In a fabled land, a bounty hunter must find a sacred artifact to resurrect his late lover before the crown’s inquisitor does.

    Penpusher Posted on June 3, 2019 in Fantasy.
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    4 Review(s)

      It would be better if they had a specific wish. Because a wish, or the granting of a desire is just a means to an end.

      For instance, finding a land that grants wishes so he can bring his dead wife back to life would be specific.

      In other words, what specifically is driving the lead character to find the land.

      Singularity Answered on June 3, 2019.

      Yep it’s just that, bringing his dead lover back to life. For the Kingslayer, undo-ing her action of killing the King and throwing the Kingdom into chaos. It’s a bit long but I could try a rewrite like this;

      In his search of a land fabled to grant resurrection to his late lover, a bounty hunter and a kingslayer must find sacred artifacts while the crown’s inquisitors pursue them.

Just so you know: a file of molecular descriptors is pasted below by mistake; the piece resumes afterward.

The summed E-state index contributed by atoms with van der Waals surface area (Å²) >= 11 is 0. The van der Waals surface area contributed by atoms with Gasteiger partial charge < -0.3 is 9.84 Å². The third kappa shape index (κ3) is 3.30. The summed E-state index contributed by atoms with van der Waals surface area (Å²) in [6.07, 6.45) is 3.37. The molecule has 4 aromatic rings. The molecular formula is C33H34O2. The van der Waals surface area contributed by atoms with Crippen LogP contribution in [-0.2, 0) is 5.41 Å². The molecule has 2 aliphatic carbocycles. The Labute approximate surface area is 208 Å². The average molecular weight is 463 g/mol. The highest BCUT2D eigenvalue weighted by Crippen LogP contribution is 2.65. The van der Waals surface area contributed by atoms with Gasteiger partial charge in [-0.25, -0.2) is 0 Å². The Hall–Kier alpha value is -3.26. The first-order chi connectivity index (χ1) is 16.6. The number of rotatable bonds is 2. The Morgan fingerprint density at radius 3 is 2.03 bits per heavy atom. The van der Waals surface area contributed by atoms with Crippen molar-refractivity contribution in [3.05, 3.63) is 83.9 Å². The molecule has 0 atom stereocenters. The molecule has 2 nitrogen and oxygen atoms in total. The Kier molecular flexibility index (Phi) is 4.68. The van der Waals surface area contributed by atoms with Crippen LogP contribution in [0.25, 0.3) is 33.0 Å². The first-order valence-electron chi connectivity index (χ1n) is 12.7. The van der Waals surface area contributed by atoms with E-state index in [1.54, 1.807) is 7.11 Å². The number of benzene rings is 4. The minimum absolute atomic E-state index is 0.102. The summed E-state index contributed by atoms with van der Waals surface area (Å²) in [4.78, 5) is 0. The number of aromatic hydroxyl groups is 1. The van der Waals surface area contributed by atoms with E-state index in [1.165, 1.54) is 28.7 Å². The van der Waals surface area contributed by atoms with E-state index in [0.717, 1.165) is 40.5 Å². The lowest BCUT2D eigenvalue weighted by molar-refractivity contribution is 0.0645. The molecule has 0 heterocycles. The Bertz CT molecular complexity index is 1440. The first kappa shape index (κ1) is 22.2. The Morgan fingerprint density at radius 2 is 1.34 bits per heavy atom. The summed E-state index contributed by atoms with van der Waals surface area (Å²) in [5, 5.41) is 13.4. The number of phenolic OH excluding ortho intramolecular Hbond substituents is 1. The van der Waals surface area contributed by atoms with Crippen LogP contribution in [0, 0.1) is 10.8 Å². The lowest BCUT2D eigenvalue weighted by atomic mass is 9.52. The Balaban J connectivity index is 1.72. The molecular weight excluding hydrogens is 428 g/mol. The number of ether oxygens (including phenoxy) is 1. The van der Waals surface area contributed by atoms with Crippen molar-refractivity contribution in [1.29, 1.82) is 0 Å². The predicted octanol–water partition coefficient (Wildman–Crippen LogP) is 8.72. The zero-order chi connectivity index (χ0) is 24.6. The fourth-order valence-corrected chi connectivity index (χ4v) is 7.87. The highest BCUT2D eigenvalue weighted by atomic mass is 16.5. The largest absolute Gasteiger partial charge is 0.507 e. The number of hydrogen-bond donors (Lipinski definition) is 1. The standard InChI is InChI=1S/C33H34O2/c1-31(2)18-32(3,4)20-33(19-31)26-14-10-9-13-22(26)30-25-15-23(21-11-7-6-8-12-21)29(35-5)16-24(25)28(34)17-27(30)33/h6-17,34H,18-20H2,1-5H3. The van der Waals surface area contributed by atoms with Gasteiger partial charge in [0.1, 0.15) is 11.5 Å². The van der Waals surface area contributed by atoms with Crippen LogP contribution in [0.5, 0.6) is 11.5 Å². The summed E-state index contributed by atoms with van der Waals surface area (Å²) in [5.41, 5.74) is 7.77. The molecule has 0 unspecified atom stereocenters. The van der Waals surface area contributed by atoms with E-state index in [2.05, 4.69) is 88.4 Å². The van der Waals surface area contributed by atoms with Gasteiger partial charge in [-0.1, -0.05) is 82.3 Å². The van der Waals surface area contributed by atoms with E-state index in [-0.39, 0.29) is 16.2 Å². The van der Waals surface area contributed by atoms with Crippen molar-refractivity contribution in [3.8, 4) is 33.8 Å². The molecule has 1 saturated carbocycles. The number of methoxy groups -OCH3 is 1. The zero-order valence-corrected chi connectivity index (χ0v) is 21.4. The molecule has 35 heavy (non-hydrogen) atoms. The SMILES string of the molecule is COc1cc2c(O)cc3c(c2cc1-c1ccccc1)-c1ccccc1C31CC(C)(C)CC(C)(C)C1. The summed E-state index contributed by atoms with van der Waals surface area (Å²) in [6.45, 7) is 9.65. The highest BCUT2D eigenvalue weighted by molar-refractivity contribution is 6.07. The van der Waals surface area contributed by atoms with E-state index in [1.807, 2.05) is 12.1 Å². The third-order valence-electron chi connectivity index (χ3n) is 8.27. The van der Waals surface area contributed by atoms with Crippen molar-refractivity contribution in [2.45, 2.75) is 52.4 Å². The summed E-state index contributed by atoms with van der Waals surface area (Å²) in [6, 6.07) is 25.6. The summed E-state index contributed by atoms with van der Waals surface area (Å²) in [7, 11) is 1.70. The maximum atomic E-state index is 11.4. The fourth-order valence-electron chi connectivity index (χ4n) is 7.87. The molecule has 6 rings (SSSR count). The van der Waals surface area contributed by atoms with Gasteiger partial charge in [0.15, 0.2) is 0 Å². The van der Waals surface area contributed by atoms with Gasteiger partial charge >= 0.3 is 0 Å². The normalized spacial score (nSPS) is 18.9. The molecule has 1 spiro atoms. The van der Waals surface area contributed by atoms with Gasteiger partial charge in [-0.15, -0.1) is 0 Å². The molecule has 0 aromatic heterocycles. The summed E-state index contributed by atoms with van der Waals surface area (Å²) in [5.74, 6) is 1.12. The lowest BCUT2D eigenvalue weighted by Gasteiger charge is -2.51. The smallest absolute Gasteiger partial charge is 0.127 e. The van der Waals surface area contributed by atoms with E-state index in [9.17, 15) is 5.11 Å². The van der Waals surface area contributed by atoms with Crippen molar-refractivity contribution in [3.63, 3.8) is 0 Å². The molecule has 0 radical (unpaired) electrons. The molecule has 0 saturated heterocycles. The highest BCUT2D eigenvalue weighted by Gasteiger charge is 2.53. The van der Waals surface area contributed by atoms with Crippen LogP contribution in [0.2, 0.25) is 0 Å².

If it does any good, it’s Medieval Fantasy.

      on June 3, 2019.

      Because there are very few kings nowadays, I don’t think you need to specify “Medieval Fantasy” because it’s implied.

      on June 4, 2019.
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        >>a bounty hunter and a kingslayer

        Confusing.  Does this refer to  two characters?  Or does this refer to one and the same character?  If the latter, then for the logline select the one term most relevant to the plot.  Also, it’s not clear what, if anything, the artifacts have to do with resurrecting the lover.  Are the artifacts needed to resurrect the lover?  Or is that another task?  And if they are separate task-goals, which one is the more important?

        A logline should describe a plot.  And  plot concern the pursuit of a single, primary objective goal?  So what’s the single, primary objective goal?  Whatever it is, that’s the only one relevant to the logline.

        fwiw

        Singularity Answered on June 4, 2019.